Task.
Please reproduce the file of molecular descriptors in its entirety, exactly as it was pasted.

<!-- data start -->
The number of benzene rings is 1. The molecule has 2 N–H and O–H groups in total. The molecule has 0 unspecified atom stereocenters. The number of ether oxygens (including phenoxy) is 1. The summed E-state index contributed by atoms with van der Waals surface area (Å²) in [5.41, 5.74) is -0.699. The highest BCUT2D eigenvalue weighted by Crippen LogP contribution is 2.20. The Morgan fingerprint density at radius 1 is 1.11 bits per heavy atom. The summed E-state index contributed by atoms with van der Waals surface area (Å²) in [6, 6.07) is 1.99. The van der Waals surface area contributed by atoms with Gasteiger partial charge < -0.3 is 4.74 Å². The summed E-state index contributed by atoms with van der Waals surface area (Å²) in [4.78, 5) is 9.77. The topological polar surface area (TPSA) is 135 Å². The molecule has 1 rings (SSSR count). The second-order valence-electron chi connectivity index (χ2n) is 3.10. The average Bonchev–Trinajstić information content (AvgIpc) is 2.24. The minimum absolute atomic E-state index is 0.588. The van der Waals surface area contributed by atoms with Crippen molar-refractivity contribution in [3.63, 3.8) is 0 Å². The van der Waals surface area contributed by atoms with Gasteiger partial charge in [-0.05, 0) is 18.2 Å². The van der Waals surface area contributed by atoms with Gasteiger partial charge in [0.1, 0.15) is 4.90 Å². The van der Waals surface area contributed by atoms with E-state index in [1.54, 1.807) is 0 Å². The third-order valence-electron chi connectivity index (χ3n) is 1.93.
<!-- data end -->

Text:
The number of benzene rings is 1. The molecule has 2 N–H and O–H groups in total. The molecule has 0 unspecified atom stereocenters. The number of ether oxygens (including phenoxy) is 1. The summed E-state index contributed by atoms with van der Waals surface area (Å²) in [5.41, 5.74) is -0.699. The highest BCUT2D eigenvalue weighted by Crippen LogP contribution is 2.20. The Morgan fingerprint density at radius 1 is 1.11 bits per heavy atom. The summed E-state index contributed by atoms with van der Waals surface area (Å²) in [6, 6.07) is 1.99. The van der Waals surface area contributed by atoms with Gasteiger partial charge < -0.3 is 4.74 Å². The summed E-state index contributed by atoms with van der Waals surface area (Å²) in [4.78, 5) is 9.77. The topological polar surface area (TPSA) is 135 Å². The molecule has 1 rings (SSSR count). The second-order valence-electron chi connectivity index (χ2n) is 3.10. The average Bonchev–Trinajstić information content (AvgIpc) is 2.24. The minimum absolute atomic E-state index is 0.588. The van der Waals surface area contributed by atoms with Crippen molar-refractivity contribution in [3.63, 3.8) is 0 Å². The van der Waals surface area contributed by atoms with Gasteiger partial charge in [-0.05, 0) is 18.2 Å². The van der Waals surface area contributed by atoms with Gasteiger partial charge in [0.1, 0.15) is 4.90 Å². The van der Waals surface area contributed by atoms with E-state index in [1.54, 1.807) is 0 Å². The third-order valence-electron chi connectivity index (χ3n) is 1.93.